Review: Microsoft Office 365 vs. Google Apps

Web browser or Office suite? Microsoft's and Google's office productivity and collaboration clouds pit rich and complex against simple and lean

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The other services Microsoft mentions as being included in the Office 365 Small Business package are, uh, iffy. Online conferencing, screen sharing, and instant messaging are available and free from many vendors, including Microsoft/Skype. Office Web Apps are free for anybody who signs up for a free SkyDrive account (which provides 7GB of storage per person). The mobile apps on offer work only on Windows Phones, at least at this point.

Office 365 Small Business Premium, for up to 25 users, adds subscriptions for the latest desktop versions of Office for each user. That's probably what you expected with Office 365. Each subscription can install up to five copies of Word, Excel, PowerPoint, Outlook, and Lync on PCs or Macs. You also get client-only subscriptions (that is, no server involved) for OneNote, Publisher, and Access. The Office 365 Small Business Premium package also includes licenses for Office Mobile for iPhone and Android (which InfoWorld's Galen Gruman describes as "pathetically bad"). This package also includes Office 365 On Demand, which lets you stream the desktop Office programs to any PC or Mac; they disappear when you log off. Office 365 Small Business Premium is listed at $150 per user per year.

Office 365 Midsize Business can take your company up to 300 users, with all of the Small Business Premium features, plus Active Directory to centrally manage user credentials, data access permissions, single sign-on, and synchronization. The bill goes up to $180 per user per year.

Business Class Email/Exchange Online Plan 1, for an unlimited number of users, drops back to a very limited feature set. You get email management and shared calendars, plus Active Directory, but no Office suite licenses. Price is $48 per user per year.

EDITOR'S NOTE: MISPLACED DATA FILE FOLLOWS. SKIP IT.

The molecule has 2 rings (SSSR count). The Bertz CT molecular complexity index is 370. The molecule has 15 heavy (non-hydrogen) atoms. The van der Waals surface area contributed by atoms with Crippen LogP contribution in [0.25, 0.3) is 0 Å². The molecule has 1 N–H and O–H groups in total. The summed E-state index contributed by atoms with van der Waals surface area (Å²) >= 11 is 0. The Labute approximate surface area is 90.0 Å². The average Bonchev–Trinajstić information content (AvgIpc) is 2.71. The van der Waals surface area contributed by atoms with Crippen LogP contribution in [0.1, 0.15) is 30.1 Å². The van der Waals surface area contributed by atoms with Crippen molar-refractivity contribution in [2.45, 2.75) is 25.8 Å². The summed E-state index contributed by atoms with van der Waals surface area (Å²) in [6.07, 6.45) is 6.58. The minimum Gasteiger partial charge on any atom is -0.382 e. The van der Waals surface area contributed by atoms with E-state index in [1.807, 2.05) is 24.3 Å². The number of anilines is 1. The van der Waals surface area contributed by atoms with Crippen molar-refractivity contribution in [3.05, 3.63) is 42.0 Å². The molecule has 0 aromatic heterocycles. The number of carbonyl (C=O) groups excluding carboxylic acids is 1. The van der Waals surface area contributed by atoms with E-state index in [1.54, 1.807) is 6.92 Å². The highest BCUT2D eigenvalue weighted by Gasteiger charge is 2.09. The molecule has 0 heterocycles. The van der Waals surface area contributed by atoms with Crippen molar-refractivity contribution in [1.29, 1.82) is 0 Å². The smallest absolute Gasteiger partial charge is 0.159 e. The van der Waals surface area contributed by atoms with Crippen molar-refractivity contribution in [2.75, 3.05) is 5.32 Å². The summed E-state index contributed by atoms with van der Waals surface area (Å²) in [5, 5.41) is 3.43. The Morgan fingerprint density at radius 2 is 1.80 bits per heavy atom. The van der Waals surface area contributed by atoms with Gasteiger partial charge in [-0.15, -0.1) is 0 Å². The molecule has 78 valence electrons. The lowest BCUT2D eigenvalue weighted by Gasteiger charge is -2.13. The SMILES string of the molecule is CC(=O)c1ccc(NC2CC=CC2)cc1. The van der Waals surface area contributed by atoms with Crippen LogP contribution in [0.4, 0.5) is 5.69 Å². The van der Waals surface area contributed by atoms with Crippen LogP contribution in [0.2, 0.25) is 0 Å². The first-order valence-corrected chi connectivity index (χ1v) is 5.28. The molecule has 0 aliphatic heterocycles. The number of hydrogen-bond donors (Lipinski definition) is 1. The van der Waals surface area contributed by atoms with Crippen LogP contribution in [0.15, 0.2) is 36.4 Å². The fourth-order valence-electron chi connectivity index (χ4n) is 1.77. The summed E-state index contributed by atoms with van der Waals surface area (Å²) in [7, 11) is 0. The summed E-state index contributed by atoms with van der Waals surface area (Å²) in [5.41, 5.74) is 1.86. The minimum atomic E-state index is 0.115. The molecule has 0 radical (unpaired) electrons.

Office 365 Enterprise E1, for an unlimited number of users, still doesn't include Office licenses. You get the features in the Business Class Email package, plus online conferencing, screen sharing, and instant messaging (which, as noted earlier, are available free from many sources). You get SkyDrive Pro, which offers 25GB per user, plus tools to control access to the data. And you get SharePoint with shared email and document folders, free website hosting, plus Yammer Enterprise. That's all of the glue, but none of the Office apps, for $96 per person per year.

Finally, the big kahuna, Office 365 Enterprise E3, offers all of the above E1 features plus an Office subscription for each user (one subscription covers up to five PCs or Macs). You also get the iPhone and Android Office Mobile apps, archiving and legal hold capabilities for email, a legal compliance tool called eDiscovery Center that puts all of your main Exchange, SharePoint, and Lync data in one place, voicemail, and the Power BI tools for data analysis. Office 365 Enterprise E3 runs $240 per person per year.

Still need licenses for the Office desktop programs? You can mix and match any of the above plans with subscriptions to Office 365 ProPlus or you can buy (er, rent) Office 365 ProPlus without any of the other plans. Each subscription can install up to five copies of Word, Excel, PowerPoint, Outlook, and Lync on PCs or Macs, plus client-only subscriptions (no server) for OneNote, Publisher, and Access. You also get Office Mobile for iPhone and Android. If you already have a Software Assurance license, you can move it over to a new Office 365 ProPlus subscription.

I won't even mention the Exchange Online plan, the SharePoint Online plan, Lync Online, or the Kiosk plan. I've also glossed over the Volume Licensing plans for Office 2013 and Office 2013 Professional Plus, with or without Software Assurance.

There are also specialized versions of Office 365 Government, Office 365 Education (as of Dec. 1, 2013, schools with Office 365 ProPlus or Office 365 Professional Plus licensed for all of their staff and faculty can get free Office 365 ProPlus licenses for all of their students), Office 365 University (four years of Office 365 on two PCs or Macs for $80 -- and you can renew the four-year subscription once, as long as you renew before you graduate), and Office 365 for Nonprofits (free to qualifying organizations).

Free trials are available for Office 2013 Professional Plus (60 days), Office 365 ProPlus (30 days, max 25 users), Office 365 Small Business Premium (30 days, max 10 users), Office 365 Midsize Business (30 days, max 25 users), and E3 (30 days, max 25 users).

Confused yet? Make sure you don't forget the lowly Office 365 Home Premium (30-day trial), which includes the software -- Word, Excel, PowerPoint, and Outlook, plus stand-alone OneNote, Publisher, and Access, five licenses per subscription -- without the glue, at $80 per year.

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